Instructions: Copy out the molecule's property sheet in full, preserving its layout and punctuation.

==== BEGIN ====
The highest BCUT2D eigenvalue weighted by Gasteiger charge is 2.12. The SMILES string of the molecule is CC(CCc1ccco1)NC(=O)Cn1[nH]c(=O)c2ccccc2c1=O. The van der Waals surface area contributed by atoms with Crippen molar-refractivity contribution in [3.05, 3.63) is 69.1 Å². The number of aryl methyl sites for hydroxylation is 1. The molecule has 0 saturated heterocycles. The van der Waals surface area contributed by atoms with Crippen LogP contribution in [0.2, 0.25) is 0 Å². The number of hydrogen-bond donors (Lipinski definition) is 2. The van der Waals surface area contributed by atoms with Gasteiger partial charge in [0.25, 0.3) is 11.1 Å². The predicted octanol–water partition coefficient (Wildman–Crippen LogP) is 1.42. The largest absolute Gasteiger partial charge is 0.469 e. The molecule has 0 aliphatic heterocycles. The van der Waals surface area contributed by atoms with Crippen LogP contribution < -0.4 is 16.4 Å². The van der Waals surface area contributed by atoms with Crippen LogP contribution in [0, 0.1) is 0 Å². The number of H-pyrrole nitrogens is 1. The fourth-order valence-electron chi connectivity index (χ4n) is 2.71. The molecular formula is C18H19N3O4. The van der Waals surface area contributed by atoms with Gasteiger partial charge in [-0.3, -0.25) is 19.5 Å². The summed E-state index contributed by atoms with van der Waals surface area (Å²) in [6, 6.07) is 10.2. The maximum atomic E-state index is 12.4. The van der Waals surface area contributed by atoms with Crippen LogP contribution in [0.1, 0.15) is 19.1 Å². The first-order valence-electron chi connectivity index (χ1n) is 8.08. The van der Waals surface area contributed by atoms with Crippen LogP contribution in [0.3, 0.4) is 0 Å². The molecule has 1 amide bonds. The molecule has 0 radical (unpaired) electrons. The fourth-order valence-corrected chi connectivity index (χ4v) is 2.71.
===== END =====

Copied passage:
The highest BCUT2D eigenvalue weighted by Gasteiger charge is 2.12. The SMILES string of the molecule is CC(CCc1ccco1)NC(=O)Cn1[nH]c(=O)c2ccccc2c1=O. The van der Waals surface area contributed by atoms with Crippen molar-refractivity contribution in [3.05, 3.63) is 69.1 Å². The number of aryl methyl sites for hydroxylation is 1. The molecule has 0 saturated heterocycles. The van der Waals surface area contributed by atoms with Crippen LogP contribution in [0.2, 0.25) is 0 Å². The number of hydrogen-bond donors (Lipinski definition) is 2. The van der Waals surface area contributed by atoms with Gasteiger partial charge in [0.25, 0.3) is 11.1 Å². The predicted octanol–water partition coefficient (Wildman–Crippen LogP) is 1.42. The largest absolute Gasteiger partial charge is 0.469 e. The molecule has 0 aliphatic heterocycles. The van der Waals surface area contributed by atoms with Crippen LogP contribution < -0.4 is 16.4 Å². The van der Waals surface area contributed by atoms with Crippen LogP contribution in [0, 0.1) is 0 Å². The number of H-pyrrole nitrogens is 1. The fourth-order valence-electron chi connectivity index (χ4n) is 2.71. The molecular formula is C18H19N3O4. The van der Waals surface area contributed by atoms with Gasteiger partial charge in [-0.3, -0.25) is 19.5 Å². The summed E-state index contributed by atoms with van der Waals surface area (Å²) in [6, 6.07) is 10.2. The maximum atomic E-state index is 12.4. The van der Waals surface area contributed by atoms with Crippen LogP contribution in [0.1, 0.15) is 19.1 Å². The first-order valence-electron chi connectivity index (χ1n) is 8.08. The van der Waals surface area contributed by atoms with Crippen LogP contribution in [0.3, 0.4) is 0 Å². The molecule has 1 amide bonds. The molecule has 0 radical (unpaired) electrons. The fourth-order valence-corrected chi connectivity index (χ4v) is 2.71.